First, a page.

The group found that 18 of 20 container lines were vulnerable to hackers, with methods including so called “click-jacking” – tricking shippers into giving away usernames and passwords by leading them onto a fake website hosting a perfect copy of the carrier’s genuine site. From then on, a hacker can act in the name of the shipper, conducting financial transactions, stealing funds and, ultimately, booking cargoes which could be carrying drugs, weapons or other contraband.
This month, partner firm Clearsky Cyber Security uncovered a “click-jacking” campaign to impersonate websites mainly in the fields of banking and shipping, implicating one New Zealand-based shipping company which had fallen victim to a fake version of its own website.
“Container carriers typically spend significant resources verifying the identity of a shipper before he is allowed to use the full suite of eCommerce tools,” commented CyberKeel’s ceo, Lars Jensen. “This is only natural, as such access typically result in the ability to book cargo, amend shipment information as well as submit information related to Bills of Lading and other freight documentation.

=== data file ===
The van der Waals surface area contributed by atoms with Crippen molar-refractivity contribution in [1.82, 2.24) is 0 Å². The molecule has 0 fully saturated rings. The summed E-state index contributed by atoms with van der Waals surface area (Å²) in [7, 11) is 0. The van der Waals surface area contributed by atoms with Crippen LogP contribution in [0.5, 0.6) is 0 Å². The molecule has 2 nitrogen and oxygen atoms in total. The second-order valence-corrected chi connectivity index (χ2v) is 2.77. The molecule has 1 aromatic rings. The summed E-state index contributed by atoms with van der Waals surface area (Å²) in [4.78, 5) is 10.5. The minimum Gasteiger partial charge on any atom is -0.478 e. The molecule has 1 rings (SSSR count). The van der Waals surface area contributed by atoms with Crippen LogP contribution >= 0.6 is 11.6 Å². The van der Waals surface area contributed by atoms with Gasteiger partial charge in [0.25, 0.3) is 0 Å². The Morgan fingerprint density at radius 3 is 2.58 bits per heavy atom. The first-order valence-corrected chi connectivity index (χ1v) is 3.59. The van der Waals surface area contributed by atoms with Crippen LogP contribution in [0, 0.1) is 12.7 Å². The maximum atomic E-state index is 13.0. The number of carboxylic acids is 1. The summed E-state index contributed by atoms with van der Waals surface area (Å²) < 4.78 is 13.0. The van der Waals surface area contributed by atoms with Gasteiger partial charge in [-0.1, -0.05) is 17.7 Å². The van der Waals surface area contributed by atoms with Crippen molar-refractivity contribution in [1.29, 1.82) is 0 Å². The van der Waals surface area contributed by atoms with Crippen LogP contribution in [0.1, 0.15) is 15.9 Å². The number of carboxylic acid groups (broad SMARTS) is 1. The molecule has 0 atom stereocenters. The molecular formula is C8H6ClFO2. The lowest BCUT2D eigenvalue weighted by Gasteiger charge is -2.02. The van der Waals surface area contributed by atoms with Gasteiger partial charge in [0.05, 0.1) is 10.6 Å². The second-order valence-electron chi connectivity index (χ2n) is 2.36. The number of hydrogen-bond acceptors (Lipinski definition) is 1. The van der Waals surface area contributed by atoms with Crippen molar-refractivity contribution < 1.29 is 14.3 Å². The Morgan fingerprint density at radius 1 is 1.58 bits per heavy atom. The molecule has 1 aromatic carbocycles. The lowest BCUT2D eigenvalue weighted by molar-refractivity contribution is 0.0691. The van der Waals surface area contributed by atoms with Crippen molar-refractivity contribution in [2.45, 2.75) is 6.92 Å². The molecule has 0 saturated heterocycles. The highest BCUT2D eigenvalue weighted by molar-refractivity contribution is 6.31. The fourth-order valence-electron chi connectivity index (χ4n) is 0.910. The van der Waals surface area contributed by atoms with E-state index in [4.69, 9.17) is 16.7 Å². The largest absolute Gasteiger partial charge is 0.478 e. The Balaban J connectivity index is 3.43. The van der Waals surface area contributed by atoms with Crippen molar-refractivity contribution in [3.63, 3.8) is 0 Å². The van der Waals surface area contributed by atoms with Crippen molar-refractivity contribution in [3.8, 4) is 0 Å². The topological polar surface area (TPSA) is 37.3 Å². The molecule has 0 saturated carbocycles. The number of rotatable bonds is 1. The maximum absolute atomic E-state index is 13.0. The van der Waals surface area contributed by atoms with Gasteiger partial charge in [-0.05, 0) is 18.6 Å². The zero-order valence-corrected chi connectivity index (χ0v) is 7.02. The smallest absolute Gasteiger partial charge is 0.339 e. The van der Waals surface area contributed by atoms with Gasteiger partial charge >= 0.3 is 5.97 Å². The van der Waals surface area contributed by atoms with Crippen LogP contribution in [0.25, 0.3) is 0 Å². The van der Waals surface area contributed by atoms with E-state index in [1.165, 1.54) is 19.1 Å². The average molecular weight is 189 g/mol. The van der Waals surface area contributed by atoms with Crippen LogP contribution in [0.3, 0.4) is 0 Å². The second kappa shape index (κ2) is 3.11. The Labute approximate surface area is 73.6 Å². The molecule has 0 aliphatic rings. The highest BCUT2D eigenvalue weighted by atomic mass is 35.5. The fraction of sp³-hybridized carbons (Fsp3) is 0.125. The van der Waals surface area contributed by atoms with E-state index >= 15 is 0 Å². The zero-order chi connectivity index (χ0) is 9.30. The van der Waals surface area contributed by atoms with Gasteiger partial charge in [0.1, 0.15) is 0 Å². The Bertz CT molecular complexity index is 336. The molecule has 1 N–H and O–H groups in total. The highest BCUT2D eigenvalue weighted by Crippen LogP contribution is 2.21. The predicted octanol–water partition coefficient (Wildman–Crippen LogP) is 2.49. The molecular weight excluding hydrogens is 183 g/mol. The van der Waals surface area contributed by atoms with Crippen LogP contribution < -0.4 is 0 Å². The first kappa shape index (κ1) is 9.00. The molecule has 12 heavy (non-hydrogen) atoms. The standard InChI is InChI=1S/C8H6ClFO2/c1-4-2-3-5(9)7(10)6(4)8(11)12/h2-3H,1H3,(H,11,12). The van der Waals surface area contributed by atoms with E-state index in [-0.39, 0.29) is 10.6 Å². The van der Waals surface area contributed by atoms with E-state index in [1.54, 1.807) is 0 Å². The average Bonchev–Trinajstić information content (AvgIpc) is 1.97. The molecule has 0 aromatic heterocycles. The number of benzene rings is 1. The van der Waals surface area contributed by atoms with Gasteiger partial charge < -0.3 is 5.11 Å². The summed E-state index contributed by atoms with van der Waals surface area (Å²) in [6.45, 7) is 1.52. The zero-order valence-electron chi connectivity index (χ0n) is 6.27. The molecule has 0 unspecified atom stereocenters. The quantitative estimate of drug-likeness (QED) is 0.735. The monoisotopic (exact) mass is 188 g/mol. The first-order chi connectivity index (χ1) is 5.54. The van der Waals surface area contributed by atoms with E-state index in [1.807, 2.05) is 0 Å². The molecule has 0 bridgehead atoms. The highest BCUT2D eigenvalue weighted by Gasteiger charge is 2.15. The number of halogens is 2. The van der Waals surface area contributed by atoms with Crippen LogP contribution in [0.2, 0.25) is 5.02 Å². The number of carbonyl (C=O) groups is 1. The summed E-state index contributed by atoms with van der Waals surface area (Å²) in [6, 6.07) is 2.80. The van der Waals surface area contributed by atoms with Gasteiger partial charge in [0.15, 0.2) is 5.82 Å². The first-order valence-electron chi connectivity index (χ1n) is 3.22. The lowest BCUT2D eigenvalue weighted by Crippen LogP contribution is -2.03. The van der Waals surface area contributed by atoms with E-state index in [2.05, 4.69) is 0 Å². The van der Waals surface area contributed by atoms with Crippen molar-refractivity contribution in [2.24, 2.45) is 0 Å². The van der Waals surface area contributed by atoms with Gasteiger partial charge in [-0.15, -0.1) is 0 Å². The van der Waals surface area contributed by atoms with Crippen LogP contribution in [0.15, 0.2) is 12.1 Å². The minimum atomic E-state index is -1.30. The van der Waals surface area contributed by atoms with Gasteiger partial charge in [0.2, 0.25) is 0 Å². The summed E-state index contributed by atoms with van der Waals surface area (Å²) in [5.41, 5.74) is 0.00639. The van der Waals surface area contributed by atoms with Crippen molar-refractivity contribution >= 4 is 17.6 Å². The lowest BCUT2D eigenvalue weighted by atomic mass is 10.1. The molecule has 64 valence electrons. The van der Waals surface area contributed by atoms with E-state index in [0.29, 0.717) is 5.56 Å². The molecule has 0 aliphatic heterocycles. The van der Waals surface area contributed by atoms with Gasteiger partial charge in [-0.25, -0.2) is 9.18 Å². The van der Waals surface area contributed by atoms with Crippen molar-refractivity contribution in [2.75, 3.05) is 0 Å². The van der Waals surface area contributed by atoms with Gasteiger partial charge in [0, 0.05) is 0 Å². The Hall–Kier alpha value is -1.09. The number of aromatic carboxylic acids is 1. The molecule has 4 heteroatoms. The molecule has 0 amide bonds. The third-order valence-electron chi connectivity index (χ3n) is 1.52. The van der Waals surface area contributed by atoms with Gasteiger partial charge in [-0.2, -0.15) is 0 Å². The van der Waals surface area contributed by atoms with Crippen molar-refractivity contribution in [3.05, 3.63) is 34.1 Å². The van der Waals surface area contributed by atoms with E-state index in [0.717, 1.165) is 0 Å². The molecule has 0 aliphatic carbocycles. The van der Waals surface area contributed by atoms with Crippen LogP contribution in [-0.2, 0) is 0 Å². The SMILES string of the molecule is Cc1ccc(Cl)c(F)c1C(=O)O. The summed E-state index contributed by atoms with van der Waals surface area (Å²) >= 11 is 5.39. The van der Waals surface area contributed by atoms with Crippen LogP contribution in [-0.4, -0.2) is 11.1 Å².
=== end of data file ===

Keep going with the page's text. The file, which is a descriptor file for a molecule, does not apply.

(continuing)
“It is therefore of significant concern to both carriers and shippers that relatively simple types of attack can compromise such access. Unauthorised access can at worst be used to steal detailed shipment information, arrange transportation for illicit cargo, make fraudulent amendments to freight documents as well as steal the cargo itself.”